As mentioned earlier, I would support a requirement for all elected officials to read the U.S. Constitution, the State of Hawaii Constitution, and to adhere to their sworn oath of office. Once these requirements are met, each legislator must sign a statement of agreement and understanding. Additionally, I would support an established table of offenses (rules of conduct) with a coinciding list of consequences such as warnings, suspensions and dismissal. This process is used for federal employees and similar parameters in the private sector.

I support the Sunshine Law and open records laws applying to the Legislature as well as a ban on campaign contributions during session.

8. How would you make the Legislature more transparent and accessible to the public? Opening conference committees to the public? Stricter disclosure requirements on lobbying and lobbyists? How could the Legislature change its own internal rules to be more open?

Government transparency and accountability is one of the priorities of my campaign platform. I along with fellow constituents have experienced the lack of transparency from elected and appointed government officials. Finding out “after the fact” that measures/bills were killed before being heard in committee was discouraging and disheartening. Yes indeed, we should open conference committee to the public and develop stricter disclosure requirements on lobbying as well as lobbyists.

Before we ask the question on how the Legislature could change its own internal rules to be more open, we need to establish a working foundation that includes the merits of checks and balances:

— Prevent excessive use of power by any branch or department of government.

— Require accountability and responsibility of government officials.

– Uphold respect for fundamental inalienable rights of every citizen according to the U.S. Constitution. Once this foundation is established, create a legislative code of conduct.

“We the people” deserve to know the consultations and conversations at the legislative level that will impact our citizens and future generations to come.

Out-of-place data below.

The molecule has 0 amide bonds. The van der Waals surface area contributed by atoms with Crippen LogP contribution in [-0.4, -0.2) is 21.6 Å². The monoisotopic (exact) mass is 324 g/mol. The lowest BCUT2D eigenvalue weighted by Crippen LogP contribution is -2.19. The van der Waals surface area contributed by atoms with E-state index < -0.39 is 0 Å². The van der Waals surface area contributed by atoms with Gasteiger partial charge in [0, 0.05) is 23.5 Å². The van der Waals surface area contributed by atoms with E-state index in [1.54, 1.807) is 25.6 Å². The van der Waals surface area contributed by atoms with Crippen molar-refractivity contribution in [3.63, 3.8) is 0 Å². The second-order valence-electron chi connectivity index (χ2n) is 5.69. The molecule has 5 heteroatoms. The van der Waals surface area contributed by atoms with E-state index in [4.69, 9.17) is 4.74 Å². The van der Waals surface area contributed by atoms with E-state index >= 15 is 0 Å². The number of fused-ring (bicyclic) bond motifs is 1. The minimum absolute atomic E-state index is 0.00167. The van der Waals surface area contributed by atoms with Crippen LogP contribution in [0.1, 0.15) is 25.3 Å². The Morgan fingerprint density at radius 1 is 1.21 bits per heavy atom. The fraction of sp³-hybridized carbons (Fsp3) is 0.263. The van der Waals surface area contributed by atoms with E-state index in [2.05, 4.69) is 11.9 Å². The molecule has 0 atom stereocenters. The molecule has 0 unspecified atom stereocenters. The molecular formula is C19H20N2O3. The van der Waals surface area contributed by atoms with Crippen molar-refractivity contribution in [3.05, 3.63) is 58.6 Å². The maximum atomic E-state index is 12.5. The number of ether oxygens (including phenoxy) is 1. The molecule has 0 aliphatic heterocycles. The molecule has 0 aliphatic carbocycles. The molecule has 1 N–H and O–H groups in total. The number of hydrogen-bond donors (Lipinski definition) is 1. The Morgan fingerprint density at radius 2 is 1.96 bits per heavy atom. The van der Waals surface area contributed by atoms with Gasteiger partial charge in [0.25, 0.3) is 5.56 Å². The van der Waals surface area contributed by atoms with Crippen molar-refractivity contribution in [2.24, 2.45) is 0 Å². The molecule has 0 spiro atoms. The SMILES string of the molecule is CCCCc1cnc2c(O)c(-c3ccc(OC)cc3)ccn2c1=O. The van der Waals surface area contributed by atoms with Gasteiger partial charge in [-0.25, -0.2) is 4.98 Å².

9. Hawaii has seen a growing division when it comes to politics, development, health mandates and other issues. What would you do to bridge those gaps and bring people together in spite of their differences?

Bottom line up front, I do not support mandates or lockdowns. What concerns me about the division in politics regarding various positions on development, health mandates, and other government agency-imposed guidelines is the severe infringement of our freedom and liberty as defined by the U.S. Constitution. Supported by the fourth and fifth amendments, the Supreme Court has decided that competent adults have the right to autonomy, including the refusal of medical treatment if they so wish. We need to respect everyone’s personal decisions.

Many of us were impacted by government overreach that started before 2020 but was amplified at the onset of the pandemic. So many lives were impacted by restrictions imposed by unelected bureaucrats in government agencies. Our rights under the Constitution must be upheld in totality.

As a trained mediator, I would make the following recommendations to start the process of bringing people together and to bridge the gap between differing opinions. In a setting outside of the Legislature such as a conference center:

— Utilize the skills of a professional facilitator/mediator who would provide a neutral platform.

— Identify issues and conflicts, and utilize solution-focused strategies to reach resolution or progress towards resolution.

10. The coronavirus pandemic has exposed numerous flaws in Hawaii’s structure and systems, from outdated technology to economic disparity. If you could take this moment to reinvent Hawaii, to build on what we’ve learned and create a better state, a better way of doing things, what would you do? Please share One Big Idea you have for Hawaii. Be innovative, but be specific.

We need to support business and community partnerships throughout the state to be less dependent on food sourced from the mainland. Families and kupuna are struggling to put food on the table.

Energy and food security are priorities of my campaign platform. I refer to an earlier response that Hawaii has the most geographically isolated population in the world, and more than 85% of our food is imported at a cost of $6.8 billion per year and rising.

As a home gardener of flowers and vegetables, I began to think about how the business community and key stakeholders could support farmers by beginning to build a food source throughout Hawaii. While this is not my idea, I do support the concept and development by developer-Realtor Peter Savio and stakeholders who purchased land from Dole Food Company for the purpose of farming. As of April 2022, Mr. Savio found buyers for all 100 plots of agriculture land. The mortgage will be $400 a month per acre, with an overall price of $60,000 for an acre of land.

This model has the potential to expand statewide. This would create additional jobs supporting the agricultural industry and begin to rebuild our economy.